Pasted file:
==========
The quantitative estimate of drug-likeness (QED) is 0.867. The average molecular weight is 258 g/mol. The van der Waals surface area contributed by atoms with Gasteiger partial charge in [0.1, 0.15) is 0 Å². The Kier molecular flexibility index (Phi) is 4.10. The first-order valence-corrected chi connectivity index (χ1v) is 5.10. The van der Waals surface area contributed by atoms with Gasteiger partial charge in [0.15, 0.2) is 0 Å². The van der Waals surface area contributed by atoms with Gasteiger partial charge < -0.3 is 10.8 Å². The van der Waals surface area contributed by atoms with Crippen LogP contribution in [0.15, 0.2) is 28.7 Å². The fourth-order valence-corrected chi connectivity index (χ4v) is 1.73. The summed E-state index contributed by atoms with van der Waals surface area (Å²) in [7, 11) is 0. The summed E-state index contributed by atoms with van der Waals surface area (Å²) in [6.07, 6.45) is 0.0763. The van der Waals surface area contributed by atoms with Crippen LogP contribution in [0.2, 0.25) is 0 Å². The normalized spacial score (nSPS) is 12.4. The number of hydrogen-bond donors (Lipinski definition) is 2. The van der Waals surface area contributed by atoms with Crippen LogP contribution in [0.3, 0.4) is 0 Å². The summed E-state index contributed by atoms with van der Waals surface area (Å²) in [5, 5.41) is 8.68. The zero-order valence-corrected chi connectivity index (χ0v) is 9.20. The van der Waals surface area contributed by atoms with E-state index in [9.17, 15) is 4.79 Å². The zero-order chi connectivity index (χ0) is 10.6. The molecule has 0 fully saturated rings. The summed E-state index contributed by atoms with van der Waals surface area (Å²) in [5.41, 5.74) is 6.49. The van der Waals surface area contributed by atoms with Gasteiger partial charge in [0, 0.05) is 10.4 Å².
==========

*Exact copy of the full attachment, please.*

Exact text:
The quantitative estimate of drug-likeness (QED) is 0.867. The average molecular weight is 258 g/mol. The van der Waals surface area contributed by atoms with Gasteiger partial charge in [0.1, 0.15) is 0 Å². The Kier molecular flexibility index (Phi) is 4.10. The first-order valence-corrected chi connectivity index (χ1v) is 5.10. The van der Waals surface area contributed by atoms with Gasteiger partial charge in [0.15, 0.2) is 0 Å². The van der Waals surface area contributed by atoms with Gasteiger partial charge < -0.3 is 10.8 Å². The van der Waals surface area contributed by atoms with Crippen LogP contribution in [0.15, 0.2) is 28.7 Å². The fourth-order valence-corrected chi connectivity index (χ4v) is 1.73. The summed E-state index contributed by atoms with van der Waals surface area (Å²) in [7, 11) is 0. The summed E-state index contributed by atoms with van der Waals surface area (Å²) in [6.07, 6.45) is 0.0763. The van der Waals surface area contributed by atoms with Crippen LogP contribution in [0.2, 0.25) is 0 Å². The normalized spacial score (nSPS) is 12.4. The number of hydrogen-bond donors (Lipinski definition) is 2. The van der Waals surface area contributed by atoms with Crippen LogP contribution in [0.3, 0.4) is 0 Å². The summed E-state index contributed by atoms with van der Waals surface area (Å²) in [5, 5.41) is 8.68. The zero-order valence-corrected chi connectivity index (χ0v) is 9.20. The van der Waals surface area contributed by atoms with E-state index in [9.17, 15) is 4.79 Å². The zero-order chi connectivity index (χ0) is 10.6. The molecule has 0 fully saturated rings. The summed E-state index contributed by atoms with van der Waals surface area (Å²) in [5.41, 5.74) is 6.49. The van der Waals surface area contributed by atoms with Gasteiger partial charge in [0, 0.05) is 10.4 Å².